The Implications of Costa Rica’s Elections

Haakon Kay / CC-BY-SA-3.0

The success of the Citizens’ Action Party (PAC) candidate, Luis Guillermo Solis, in Costa Rica’s first round president elections took analysts by surprise. Despite having ranked third or fourth in every poll taken during the campaign cycle, Solis captured 30.8 percent of votes on February 2. His one percent margin of victory over the candidate of the ruling National Liberation Party (PLN), Johnny Arraya, has raised important questions about the potential outcome of the country’s upcoming second round, set for April 6.

To assess the implications of Costa Rica’s first round elections, the Dialogue and the Center for Inter-American Policy and Research at Tulane University hosted an event featuring two prominent Costa Rican analysts: Constantino Urcuyo, academic director of Centro de Investigación y Adiestramiento Político Administrativo, and Kevin Casas-Zamora, secretary for political affairs of the Organization of American States and a former vice president of Costa Rica. Dialogue senior fellow Manuel Orozco moderated the conversation.

According to Orozco, the election’s surprising result signaled Costa Ricans’ demand for change. Development experts across Central America have widely lauded Costa Rica’s economic model. Nonetheless, as Casas-Zamora noted, inequality remains high and relatively few Costa Ricans have benefited from the country’s modest levels of growth.
On the political front, Costa Ricans have grown increasingly apathetic towards the state’s democratic institutions. Political disaffection, which has remained constant for the last thirty years, increased throughout the four-year term of current president Laura Chinchilla, whose severely unpopular administration has been plagued by accusations of rampant corruption. Her party’s narrow defeat further signals Costa Ricans “distrust of continuity,” stated Casas-Zamora.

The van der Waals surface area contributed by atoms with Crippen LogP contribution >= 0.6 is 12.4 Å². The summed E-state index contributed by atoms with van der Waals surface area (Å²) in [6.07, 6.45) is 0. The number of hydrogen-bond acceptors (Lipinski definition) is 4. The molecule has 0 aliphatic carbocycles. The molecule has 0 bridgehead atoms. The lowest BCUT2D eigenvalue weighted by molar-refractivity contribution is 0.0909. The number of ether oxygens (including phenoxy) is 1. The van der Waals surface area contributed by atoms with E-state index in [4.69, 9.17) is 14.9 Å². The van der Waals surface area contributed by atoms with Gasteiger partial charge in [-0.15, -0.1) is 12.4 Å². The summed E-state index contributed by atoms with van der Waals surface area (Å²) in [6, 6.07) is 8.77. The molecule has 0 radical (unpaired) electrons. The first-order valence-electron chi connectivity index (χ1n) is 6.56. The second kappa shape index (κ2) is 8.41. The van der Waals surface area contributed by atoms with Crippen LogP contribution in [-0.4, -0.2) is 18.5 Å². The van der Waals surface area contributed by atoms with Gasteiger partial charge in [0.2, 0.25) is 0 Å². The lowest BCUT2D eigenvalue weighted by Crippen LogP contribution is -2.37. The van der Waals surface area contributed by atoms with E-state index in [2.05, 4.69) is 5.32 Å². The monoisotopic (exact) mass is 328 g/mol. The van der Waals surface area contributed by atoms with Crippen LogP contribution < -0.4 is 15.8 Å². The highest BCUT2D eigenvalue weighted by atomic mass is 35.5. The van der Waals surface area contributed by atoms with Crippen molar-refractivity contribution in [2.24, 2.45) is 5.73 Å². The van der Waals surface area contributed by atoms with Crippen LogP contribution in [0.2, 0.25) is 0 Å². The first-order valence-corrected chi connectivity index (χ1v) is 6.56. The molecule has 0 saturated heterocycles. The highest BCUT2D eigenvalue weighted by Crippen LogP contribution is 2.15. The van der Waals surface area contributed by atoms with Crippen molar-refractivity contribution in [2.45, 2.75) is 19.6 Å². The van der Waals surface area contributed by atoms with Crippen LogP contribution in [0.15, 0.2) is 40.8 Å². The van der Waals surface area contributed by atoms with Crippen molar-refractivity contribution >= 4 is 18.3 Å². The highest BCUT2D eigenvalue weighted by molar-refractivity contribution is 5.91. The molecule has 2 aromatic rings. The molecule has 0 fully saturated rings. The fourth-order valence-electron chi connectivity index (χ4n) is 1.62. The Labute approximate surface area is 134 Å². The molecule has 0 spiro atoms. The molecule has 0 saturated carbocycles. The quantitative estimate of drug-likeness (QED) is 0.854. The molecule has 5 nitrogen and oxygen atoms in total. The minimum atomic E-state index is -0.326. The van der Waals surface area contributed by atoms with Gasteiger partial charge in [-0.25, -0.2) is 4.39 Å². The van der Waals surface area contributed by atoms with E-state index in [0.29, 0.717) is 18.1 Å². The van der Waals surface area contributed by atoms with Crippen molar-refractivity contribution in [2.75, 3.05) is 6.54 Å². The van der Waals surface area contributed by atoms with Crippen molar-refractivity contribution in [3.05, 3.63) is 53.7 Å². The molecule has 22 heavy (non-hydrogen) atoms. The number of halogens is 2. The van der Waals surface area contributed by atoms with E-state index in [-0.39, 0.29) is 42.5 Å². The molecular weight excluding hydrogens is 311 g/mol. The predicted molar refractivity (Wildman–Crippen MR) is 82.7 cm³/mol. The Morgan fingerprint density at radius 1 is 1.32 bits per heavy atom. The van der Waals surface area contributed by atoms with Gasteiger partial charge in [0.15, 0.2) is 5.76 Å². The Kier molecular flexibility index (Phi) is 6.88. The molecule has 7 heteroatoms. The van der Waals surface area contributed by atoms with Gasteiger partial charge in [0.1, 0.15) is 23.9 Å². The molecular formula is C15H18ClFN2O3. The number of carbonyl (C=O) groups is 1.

According to both Casas-Zamora and Urcuyo, Solis is well positioned to claim victory on April 6. His election would certainly mark a departure from the country’s current “neo-liberal” model, but questions remain as to how Solis might structure his administration and how his administration might work with a fragmented National Assembly.

No single political party gained more than one quarter of seats in Congress as Costa Ricans tended to cast divided votes in the presidential and congressional races. Although José María Villalta, the candidate polls predicted would face off against Arraya in a run-off, secured only 17 percent of votes, his party, the Broad Front Party (FA), won nine seats in Congress, eight more seats than it held under the Chinchilla government. As Urcuyo explains, FA legislators could use the party’s political capital to bargain with the executive and, thereby, weaken its power.

According to both Casas-Zamora and Urcuyo, this election cycle marks an end to Costa Rica’s “classic” electoral politics and displays the extreme weakness of political parties. Most notably, the engagement of the country’s youth in debates and on social media proved more important in driving results than massive media campaigns and popular jingles. In addition, citing the disarray of parties and increasing sense of malaise, both experts agreed that Costa Rica’s political system is in need of deep political reform.

The Dialogue is deeply grateful to the Center for Inter-American Policy and Research at Tulane University for its support of this event.

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